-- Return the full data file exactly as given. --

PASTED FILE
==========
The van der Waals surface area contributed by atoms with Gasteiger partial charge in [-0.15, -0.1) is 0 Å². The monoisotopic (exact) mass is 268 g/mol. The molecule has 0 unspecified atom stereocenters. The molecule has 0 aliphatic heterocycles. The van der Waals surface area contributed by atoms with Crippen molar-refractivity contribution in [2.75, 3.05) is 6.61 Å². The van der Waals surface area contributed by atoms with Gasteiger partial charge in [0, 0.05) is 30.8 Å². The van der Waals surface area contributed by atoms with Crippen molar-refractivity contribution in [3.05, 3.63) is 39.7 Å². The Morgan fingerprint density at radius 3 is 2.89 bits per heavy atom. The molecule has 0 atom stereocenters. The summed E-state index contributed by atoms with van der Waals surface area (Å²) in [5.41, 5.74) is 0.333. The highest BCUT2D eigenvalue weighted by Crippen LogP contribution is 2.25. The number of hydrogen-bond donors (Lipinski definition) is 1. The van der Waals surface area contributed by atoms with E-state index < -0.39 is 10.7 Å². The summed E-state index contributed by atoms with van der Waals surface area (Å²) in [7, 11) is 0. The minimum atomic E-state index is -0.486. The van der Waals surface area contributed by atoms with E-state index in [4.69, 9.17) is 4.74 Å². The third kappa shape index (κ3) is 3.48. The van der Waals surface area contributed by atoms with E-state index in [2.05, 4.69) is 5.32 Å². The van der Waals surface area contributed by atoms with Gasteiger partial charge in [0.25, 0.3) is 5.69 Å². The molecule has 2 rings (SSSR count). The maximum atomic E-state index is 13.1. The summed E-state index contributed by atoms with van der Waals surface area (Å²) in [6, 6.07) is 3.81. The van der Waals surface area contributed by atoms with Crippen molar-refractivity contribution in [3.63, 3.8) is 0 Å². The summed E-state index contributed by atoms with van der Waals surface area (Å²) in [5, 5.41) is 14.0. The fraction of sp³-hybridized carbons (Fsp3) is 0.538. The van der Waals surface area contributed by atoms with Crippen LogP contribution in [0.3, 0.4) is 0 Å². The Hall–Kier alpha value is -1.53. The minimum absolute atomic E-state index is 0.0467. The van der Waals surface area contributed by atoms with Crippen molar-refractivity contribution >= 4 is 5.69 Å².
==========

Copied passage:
The van der Waals surface area contributed by atoms with Gasteiger partial charge in [-0.15, -0.1) is 0 Å². The monoisotopic (exact) mass is 268 g/mol. The molecule has 0 unspecified atom stereocenters. The molecule has 0 aliphatic heterocycles. The van der Waals surface area contributed by atoms with Crippen molar-refractivity contribution in [2.75, 3.05) is 6.61 Å². The van der Waals surface area contributed by atoms with Gasteiger partial charge in [0, 0.05) is 30.8 Å². The van der Waals surface area contributed by atoms with Crippen molar-refractivity contribution in [3.05, 3.63) is 39.7 Å². The Morgan fingerprint density at radius 3 is 2.89 bits per heavy atom. The molecule has 0 atom stereocenters. The summed E-state index contributed by atoms with van der Waals surface area (Å²) in [5.41, 5.74) is 0.333. The highest BCUT2D eigenvalue weighted by Crippen LogP contribution is 2.25. The number of hydrogen-bond donors (Lipinski definition) is 1. The van der Waals surface area contributed by atoms with E-state index < -0.39 is 10.7 Å². The summed E-state index contributed by atoms with van der Waals surface area (Å²) in [7, 11) is 0. The minimum atomic E-state index is -0.486. The van der Waals surface area contributed by atoms with E-state index in [4.69, 9.17) is 4.74 Å². The third kappa shape index (κ3) is 3.48. The van der Waals surface area contributed by atoms with E-state index in [2.05, 4.69) is 5.32 Å². The van der Waals surface area contributed by atoms with Gasteiger partial charge in [0.25, 0.3) is 5.69 Å². The molecule has 2 rings (SSSR count). The maximum atomic E-state index is 13.1. The summed E-state index contributed by atoms with van der Waals surface area (Å²) in [6, 6.07) is 3.81. The van der Waals surface area contributed by atoms with Crippen molar-refractivity contribution in [3.63, 3.8) is 0 Å². The summed E-state index contributed by atoms with van der Waals surface area (Å²) in [5, 5.41) is 14.0. The fraction of sp³-hybridized carbons (Fsp3) is 0.538. The van der Waals surface area contributed by atoms with Crippen LogP contribution in [0.3, 0.4) is 0 Å². The Hall–Kier alpha value is -1.53. The minimum absolute atomic E-state index is 0.0467. The van der Waals surface area contributed by atoms with Crippen molar-refractivity contribution >= 4 is 5.69 Å².